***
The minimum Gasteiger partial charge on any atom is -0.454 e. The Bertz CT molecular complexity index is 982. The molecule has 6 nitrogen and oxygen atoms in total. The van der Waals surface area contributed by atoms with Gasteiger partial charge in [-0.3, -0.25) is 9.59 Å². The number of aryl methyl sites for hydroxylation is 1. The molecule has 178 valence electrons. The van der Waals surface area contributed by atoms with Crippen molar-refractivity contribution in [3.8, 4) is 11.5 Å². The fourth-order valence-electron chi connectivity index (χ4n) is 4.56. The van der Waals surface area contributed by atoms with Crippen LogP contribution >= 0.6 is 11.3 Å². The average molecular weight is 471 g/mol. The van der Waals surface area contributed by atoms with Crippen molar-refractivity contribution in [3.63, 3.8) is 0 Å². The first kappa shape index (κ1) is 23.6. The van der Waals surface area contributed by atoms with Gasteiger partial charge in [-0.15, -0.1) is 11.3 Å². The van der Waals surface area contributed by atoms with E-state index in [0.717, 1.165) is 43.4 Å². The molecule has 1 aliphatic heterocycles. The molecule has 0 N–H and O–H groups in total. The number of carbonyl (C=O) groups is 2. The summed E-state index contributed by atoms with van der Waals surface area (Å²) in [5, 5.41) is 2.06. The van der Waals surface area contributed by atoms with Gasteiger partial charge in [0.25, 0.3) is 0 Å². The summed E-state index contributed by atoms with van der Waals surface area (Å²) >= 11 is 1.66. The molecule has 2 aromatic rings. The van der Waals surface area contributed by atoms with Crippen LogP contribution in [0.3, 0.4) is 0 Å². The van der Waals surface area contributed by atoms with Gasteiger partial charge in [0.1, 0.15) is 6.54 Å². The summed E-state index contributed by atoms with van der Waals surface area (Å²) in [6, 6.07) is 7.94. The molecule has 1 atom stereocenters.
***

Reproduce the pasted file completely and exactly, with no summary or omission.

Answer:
The minimum Gasteiger partial charge on any atom is -0.454 e. The Bertz CT molecular complexity index is 982. The molecule has 6 nitrogen and oxygen atoms in total. The van der Waals surface area contributed by atoms with Gasteiger partial charge in [-0.3, -0.25) is 9.59 Å². The number of aryl methyl sites for hydroxylation is 1. The molecule has 178 valence electrons. The van der Waals surface area contributed by atoms with Crippen molar-refractivity contribution in [3.8, 4) is 11.5 Å². The fourth-order valence-electron chi connectivity index (χ4n) is 4.56. The van der Waals surface area contributed by atoms with Crippen LogP contribution >= 0.6 is 11.3 Å². The average molecular weight is 471 g/mol. The van der Waals surface area contributed by atoms with Crippen molar-refractivity contribution in [3.63, 3.8) is 0 Å². The first kappa shape index (κ1) is 23.6. The van der Waals surface area contributed by atoms with Gasteiger partial charge in [-0.15, -0.1) is 11.3 Å². The van der Waals surface area contributed by atoms with E-state index in [0.717, 1.165) is 43.4 Å². The molecule has 1 aliphatic heterocycles. The molecule has 0 N–H and O–H groups in total. The number of carbonyl (C=O) groups is 2. The summed E-state index contributed by atoms with van der Waals surface area (Å²) in [5, 5.41) is 2.06. The van der Waals surface area contributed by atoms with Gasteiger partial charge in [0.25, 0.3) is 0 Å². The summed E-state index contributed by atoms with van der Waals surface area (Å²) >= 11 is 1.66. The molecule has 2 aromatic rings. The van der Waals surface area contributed by atoms with Crippen LogP contribution in [0.3, 0.4) is 0 Å². The van der Waals surface area contributed by atoms with Gasteiger partial charge in [0.1, 0.15) is 6.54 Å². The summed E-state index contributed by atoms with van der Waals surface area (Å²) in [6, 6.07) is 7.94. The molecule has 1 atom stereocenters.